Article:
Black girls are rarely, if ever, held in the same regard as other minorities. Between respectability politics and misogynoir, the space to exist is limited, constricted enough to turn a diamond-bright mind rabid. We are not the model minority, which is another form of racism and friend of white supremacy. We are not regarded as superhuman, but inhuman, impervious to the violence of unpredictable emotions because we were not born with sensitivity.
How long before I’m no longer asked to carry all this weight?
In a revealing interview with Pitchfork, recording artist Janelle Monáe mistakenly confesses to the interviewer that she’s sought therapy for emotional issues, which were possibly exacerbated by a breakup while attempting to work on a new album. “I really wanted to grow into this person who could handle everything,” she says, “and I didn’t know that that’s just kind of impossible.”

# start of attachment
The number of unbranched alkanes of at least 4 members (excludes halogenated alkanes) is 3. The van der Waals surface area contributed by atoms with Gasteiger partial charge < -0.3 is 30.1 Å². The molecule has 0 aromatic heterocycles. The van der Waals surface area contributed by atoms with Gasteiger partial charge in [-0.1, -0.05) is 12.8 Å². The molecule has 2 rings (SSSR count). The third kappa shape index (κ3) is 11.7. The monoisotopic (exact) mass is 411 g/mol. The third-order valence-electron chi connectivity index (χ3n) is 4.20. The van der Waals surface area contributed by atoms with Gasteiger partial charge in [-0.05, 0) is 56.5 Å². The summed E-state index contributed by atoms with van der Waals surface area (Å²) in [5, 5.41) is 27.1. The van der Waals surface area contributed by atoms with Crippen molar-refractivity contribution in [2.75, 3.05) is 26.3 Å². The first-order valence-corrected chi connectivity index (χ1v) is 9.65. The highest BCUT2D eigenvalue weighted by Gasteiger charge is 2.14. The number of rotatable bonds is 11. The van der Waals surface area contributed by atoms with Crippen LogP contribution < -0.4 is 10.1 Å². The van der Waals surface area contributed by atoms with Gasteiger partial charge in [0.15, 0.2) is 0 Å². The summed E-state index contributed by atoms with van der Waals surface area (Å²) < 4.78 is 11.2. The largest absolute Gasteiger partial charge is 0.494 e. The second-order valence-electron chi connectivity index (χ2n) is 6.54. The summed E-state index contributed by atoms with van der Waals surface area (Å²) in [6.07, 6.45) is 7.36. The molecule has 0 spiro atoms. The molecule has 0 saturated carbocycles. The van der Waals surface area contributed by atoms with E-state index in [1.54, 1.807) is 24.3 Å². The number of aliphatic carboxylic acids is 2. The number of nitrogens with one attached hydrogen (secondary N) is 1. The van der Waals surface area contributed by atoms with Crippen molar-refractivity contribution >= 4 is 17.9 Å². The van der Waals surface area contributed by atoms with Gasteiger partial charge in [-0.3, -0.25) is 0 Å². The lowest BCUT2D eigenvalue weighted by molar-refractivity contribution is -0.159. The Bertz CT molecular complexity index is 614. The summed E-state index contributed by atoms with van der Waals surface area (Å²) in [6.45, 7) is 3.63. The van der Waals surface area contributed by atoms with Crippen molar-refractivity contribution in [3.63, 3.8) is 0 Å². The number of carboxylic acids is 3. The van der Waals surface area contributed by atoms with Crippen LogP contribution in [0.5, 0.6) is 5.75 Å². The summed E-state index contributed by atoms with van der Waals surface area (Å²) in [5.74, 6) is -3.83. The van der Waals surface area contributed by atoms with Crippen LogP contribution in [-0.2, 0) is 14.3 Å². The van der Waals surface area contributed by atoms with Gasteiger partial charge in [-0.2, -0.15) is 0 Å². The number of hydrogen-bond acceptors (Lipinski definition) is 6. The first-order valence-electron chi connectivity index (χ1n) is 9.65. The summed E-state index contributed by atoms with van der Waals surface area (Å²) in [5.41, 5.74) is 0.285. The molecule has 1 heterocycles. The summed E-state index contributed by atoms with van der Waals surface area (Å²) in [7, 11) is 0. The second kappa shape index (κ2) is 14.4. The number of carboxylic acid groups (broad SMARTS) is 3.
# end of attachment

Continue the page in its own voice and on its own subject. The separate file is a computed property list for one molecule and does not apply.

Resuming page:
The Kansas City native, who grew up and still is a devout Christian, adds that therapy was taboo in such a religious and cultural environment. She notes, “I didn’t like the idea of therapy at first. In the black community, nobody goes to therapy. You go to your pastor or you go to the Bible.” Mainstream American culture and black culture have little patience or empathy for mental illness. Mental illness is viewed as a weakness, a lack of self-control, as serious as a child’s temper tantrum dotted with forced tears.
To say that I grew up in a household that understood religion to be the shepherd to my immortal soul would be an exaggeration. On the other hand, my parents may not have shared religious practices, but the sincerity of their beliefs were equally fierce. My mother, who is Filipino, was born and raised in a country where the vast majority of the population identifies as Roman Catholic. She desperately tried to get me to mimic her unquestioning loyalty. In a way, my mother was just passing along what she already knew. Despite years of CCD classes, I didn’t pick up my mother’s enthusiasm.